4. Good chicken stock

Making your own chicken stock is a really good way of eking out every last morsel of nutrition from a chicken or leftover vegetable peelings. But it does require a long time cooking and inevitable washing up. So, buying a packet of ready-made chicken stock (or simply a good organic stock cube or bouillon powder) certainly makes many dishes quicker and easier, lending a depth of flavour that is hard to beat.

5. Cooked chicken

Roasting a chicken is not a particularly labour intensive process, but it does require time (usually one and a half hours at least), which is often hard to find at the end of a long day. So picking up a ready-cooked chicken on the way home is a really good little trick. Add a big handful of washed salad leaves, chopped tomatoes and diced avocado and you’ve got supper on the table in just a couple of minutes. P.s. it’s a GREAT picnic dish too. Just remember to pack napkins.

6. Protein pots

In lots of lunch places and convenience stores, you can now find ‘protein pots’ to buy. They might contain beans, nuts, boiled eggs, chicken or prawns, often in tasty little combinations, and offer a great nutritional boost to otherwise relatively low-protein lunches. They are also a great snack option if you’re out-and-about and feeling hungry.

(Image from

7. Washed salads & prepared vegetables

Healthy cooking is so much about vegetable prep. I reckon it takes about 80% of the prep time required to make nutritious meals. So one of the best ways to speed things up is to buy vegetables ready-prepared. It is definitely more expensive to do this, but it undoubtedly saves time. Don’t forget to look in the freezer section too. There are often many more veggie choices than just peas available ready-to-cook from frozen. I’ll add a cube or two of frozen spinach to most stews and curries to add in extra greens and often add frozen baby broad beans to dishes for a protein boost.

8. Smoked mackerel

My fridge is rarely without a packet of smoked mackerel. It’s such a convenient ingredient and a source of protein and healthy omega-3 fatty acids to add to quick salads for lunch or supper. I often whizz it up into a speedy mackerel pate and dollop it onto toast or lettuce cups.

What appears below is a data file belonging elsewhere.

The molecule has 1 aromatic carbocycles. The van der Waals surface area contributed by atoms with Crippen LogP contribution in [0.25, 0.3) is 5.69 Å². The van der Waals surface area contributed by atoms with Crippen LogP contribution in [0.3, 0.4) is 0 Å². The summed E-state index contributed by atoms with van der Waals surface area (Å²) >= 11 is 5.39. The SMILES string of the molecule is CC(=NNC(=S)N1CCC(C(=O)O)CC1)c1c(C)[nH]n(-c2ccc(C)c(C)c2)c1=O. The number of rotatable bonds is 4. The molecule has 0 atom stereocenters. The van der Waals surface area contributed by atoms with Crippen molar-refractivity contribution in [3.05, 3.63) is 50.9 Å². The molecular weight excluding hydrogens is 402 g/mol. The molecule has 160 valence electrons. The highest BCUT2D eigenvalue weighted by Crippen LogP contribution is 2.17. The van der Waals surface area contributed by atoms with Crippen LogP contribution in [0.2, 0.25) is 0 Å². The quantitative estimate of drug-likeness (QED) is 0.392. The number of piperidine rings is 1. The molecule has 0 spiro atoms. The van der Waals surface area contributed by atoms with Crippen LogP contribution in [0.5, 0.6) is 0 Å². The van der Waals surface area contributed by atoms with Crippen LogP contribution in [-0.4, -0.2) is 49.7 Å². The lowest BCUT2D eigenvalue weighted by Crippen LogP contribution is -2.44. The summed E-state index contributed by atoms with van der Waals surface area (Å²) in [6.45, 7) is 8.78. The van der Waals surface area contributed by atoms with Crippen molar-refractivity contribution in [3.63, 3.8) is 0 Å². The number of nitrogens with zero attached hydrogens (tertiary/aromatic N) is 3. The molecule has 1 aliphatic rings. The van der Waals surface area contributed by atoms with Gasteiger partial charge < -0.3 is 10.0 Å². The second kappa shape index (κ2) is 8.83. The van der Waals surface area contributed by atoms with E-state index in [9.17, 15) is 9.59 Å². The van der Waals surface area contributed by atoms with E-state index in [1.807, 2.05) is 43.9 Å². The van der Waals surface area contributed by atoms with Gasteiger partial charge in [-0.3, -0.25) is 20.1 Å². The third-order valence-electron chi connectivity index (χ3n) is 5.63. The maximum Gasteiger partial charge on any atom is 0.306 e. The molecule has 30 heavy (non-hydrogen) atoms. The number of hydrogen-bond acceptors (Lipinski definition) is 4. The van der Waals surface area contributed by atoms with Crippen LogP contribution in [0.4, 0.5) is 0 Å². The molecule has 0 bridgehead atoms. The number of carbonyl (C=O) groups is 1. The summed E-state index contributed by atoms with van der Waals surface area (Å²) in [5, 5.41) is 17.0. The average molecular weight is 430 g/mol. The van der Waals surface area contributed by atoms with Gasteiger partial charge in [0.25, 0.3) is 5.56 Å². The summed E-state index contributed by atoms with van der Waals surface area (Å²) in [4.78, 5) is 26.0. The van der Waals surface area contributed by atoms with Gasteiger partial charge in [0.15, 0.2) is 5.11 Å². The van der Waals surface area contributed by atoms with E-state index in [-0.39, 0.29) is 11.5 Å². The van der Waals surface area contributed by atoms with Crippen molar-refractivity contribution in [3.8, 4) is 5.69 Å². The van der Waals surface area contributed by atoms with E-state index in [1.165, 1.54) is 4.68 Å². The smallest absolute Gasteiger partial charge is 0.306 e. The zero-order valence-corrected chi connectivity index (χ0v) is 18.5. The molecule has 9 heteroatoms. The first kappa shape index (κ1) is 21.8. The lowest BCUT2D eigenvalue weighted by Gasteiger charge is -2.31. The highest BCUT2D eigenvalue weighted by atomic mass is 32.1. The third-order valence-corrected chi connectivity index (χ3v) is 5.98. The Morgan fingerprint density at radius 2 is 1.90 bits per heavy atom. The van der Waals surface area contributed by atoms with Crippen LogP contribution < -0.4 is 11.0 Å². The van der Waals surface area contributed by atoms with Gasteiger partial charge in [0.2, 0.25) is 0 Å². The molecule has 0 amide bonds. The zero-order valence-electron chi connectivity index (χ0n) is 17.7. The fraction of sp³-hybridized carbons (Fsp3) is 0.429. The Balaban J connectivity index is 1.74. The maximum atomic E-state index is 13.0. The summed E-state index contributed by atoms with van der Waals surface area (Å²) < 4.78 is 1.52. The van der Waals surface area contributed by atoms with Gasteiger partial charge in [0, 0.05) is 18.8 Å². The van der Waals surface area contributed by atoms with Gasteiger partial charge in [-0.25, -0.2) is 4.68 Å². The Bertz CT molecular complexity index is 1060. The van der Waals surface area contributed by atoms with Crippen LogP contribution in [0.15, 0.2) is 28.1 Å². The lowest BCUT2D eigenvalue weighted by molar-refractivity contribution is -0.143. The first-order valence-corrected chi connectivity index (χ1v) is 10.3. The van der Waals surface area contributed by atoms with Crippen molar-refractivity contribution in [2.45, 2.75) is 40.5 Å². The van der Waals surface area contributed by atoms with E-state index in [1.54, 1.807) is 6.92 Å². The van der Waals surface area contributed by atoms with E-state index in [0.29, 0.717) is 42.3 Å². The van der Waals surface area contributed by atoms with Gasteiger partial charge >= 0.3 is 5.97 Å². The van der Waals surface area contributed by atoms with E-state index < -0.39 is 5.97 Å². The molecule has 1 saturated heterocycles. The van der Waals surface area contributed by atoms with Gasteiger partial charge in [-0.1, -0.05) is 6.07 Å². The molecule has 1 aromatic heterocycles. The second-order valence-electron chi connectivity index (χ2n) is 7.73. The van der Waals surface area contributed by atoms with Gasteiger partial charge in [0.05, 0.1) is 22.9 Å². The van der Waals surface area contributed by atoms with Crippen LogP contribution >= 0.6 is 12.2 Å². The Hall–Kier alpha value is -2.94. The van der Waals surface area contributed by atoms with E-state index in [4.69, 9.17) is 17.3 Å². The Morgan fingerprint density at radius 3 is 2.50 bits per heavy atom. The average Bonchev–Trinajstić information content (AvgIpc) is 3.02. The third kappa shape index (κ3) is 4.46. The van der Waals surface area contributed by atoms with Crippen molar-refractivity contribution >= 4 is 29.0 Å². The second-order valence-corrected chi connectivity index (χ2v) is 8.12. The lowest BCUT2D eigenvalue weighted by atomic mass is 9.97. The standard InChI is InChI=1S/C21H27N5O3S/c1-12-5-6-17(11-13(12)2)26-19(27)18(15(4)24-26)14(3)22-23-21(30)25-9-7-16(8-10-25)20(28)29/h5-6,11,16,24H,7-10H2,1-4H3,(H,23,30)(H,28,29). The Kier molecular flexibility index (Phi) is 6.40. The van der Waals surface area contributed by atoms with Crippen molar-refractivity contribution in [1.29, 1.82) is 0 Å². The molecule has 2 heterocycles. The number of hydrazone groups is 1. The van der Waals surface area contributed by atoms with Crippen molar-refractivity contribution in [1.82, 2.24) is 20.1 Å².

9. Tinned sardines

Nutritional guidelines recommend that we aim to have one portion of oily fish per week. Tinned sardines are a very economical and easy way to achieve that target and are a great source of omega-3 fatty acids. You can now buy boneless sardines although the edible bones of these little fish do provide a good source of calcium (which is helpful if you don’t consume dairy products, for example).

10. Nut butters

I always have at least one or two jars of nut butters on the go at any one time. A tablespoon dolloped onto porridge, swiped over toast, blended in a smoothie or spooned into some yoghurt can nutritionally elevate a meal in seconds, offering some important healthy fats, a little protein and a variety of vitamins and minerals. I look out for unsweetened, unsalted nut butters that don’t have any added palm oil.

11. Ready-made falafels

SO handy when you’re in a hurry and want a filling meal that doesn’t require much mess or preparation. Willow loves falafels and these ready-made ones are always a winner. They also make a really simple appetiser, with a quick tahini dressing for dipping.

12. Organic baked beans

Who doesn’t love beans on toast? It might just be one of the most comforting dishes I know. These organic ones from Biona come in a recyclable glass jar and are utterly delicious.

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3 Christmas Tables

3 Christmas Tables

December 2020